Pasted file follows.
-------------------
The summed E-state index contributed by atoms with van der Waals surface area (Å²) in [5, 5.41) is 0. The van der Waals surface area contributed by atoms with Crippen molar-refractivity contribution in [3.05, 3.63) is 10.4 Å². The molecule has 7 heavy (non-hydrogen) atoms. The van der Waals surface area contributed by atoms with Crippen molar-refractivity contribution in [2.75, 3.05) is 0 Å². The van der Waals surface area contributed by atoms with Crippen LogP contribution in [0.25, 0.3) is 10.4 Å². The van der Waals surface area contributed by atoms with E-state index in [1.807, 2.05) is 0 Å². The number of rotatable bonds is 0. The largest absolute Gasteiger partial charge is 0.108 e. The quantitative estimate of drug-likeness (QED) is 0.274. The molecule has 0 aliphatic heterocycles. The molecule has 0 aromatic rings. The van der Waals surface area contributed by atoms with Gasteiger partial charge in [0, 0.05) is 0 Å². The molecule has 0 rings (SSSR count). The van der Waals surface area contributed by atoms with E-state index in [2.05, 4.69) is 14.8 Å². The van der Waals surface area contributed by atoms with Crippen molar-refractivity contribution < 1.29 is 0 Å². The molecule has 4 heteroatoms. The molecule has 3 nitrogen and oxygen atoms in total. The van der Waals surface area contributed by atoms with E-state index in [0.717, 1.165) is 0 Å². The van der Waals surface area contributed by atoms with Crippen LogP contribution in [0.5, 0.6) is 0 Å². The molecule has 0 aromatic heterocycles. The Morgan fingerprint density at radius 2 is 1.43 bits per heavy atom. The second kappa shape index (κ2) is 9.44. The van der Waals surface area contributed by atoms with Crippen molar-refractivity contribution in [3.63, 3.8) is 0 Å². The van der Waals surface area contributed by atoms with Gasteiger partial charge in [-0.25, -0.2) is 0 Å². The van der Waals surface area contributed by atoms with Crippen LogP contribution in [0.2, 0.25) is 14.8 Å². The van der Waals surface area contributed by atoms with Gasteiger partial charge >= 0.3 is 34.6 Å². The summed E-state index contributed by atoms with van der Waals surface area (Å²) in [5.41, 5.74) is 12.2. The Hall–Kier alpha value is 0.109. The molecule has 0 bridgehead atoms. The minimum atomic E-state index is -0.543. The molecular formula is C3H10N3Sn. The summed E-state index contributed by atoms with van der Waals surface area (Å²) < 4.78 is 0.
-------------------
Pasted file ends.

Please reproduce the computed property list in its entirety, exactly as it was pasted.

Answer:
The summed E-state index contributed by atoms with van der Waals surface area (Å²) in [5, 5.41) is 0. The van der Waals surface area contributed by atoms with Crippen molar-refractivity contribution in [3.05, 3.63) is 10.4 Å². The molecule has 7 heavy (non-hydrogen) atoms. The van der Waals surface area contributed by atoms with Crippen molar-refractivity contribution in [2.75, 3.05) is 0 Å². The van der Waals surface area contributed by atoms with Crippen LogP contribution in [0.25, 0.3) is 10.4 Å². The van der Waals surface area contributed by atoms with E-state index in [1.807, 2.05) is 0 Å². The number of rotatable bonds is 0. The largest absolute Gasteiger partial charge is 0.108 e. The quantitative estimate of drug-likeness (QED) is 0.274. The molecule has 0 aliphatic heterocycles. The molecule has 0 aromatic rings. The van der Waals surface area contributed by atoms with Gasteiger partial charge in [0, 0.05) is 0 Å². The molecule has 0 rings (SSSR count). The van der Waals surface area contributed by atoms with E-state index in [2.05, 4.69) is 14.8 Å². The van der Waals surface area contributed by atoms with Crippen molar-refractivity contribution < 1.29 is 0 Å². The molecule has 4 heteroatoms. The molecule has 3 nitrogen and oxygen atoms in total. The van der Waals surface area contributed by atoms with E-state index in [0.717, 1.165) is 0 Å². The van der Waals surface area contributed by atoms with Crippen LogP contribution in [0.5, 0.6) is 0 Å². The molecule has 0 aromatic heterocycles. The Morgan fingerprint density at radius 2 is 1.43 bits per heavy atom. The second kappa shape index (κ2) is 9.44. The van der Waals surface area contributed by atoms with Crippen molar-refractivity contribution in [3.63, 3.8) is 0 Å². The van der Waals surface area contributed by atoms with Gasteiger partial charge in [-0.25, -0.2) is 0 Å². The van der Waals surface area contributed by atoms with Crippen LogP contribution in [0.2, 0.25) is 14.8 Å². The van der Waals surface area contributed by atoms with Gasteiger partial charge >= 0.3 is 34.6 Å². The summed E-state index contributed by atoms with van der Waals surface area (Å²) in [5.41, 5.74) is 12.2. The Hall–Kier alpha value is 0.109. The molecule has 0 bridgehead atoms. The minimum atomic E-state index is -0.543. The molecular formula is C3H10N3Sn. The summed E-state index contributed by atoms with van der Waals surface area (Å²) < 4.78 is 0.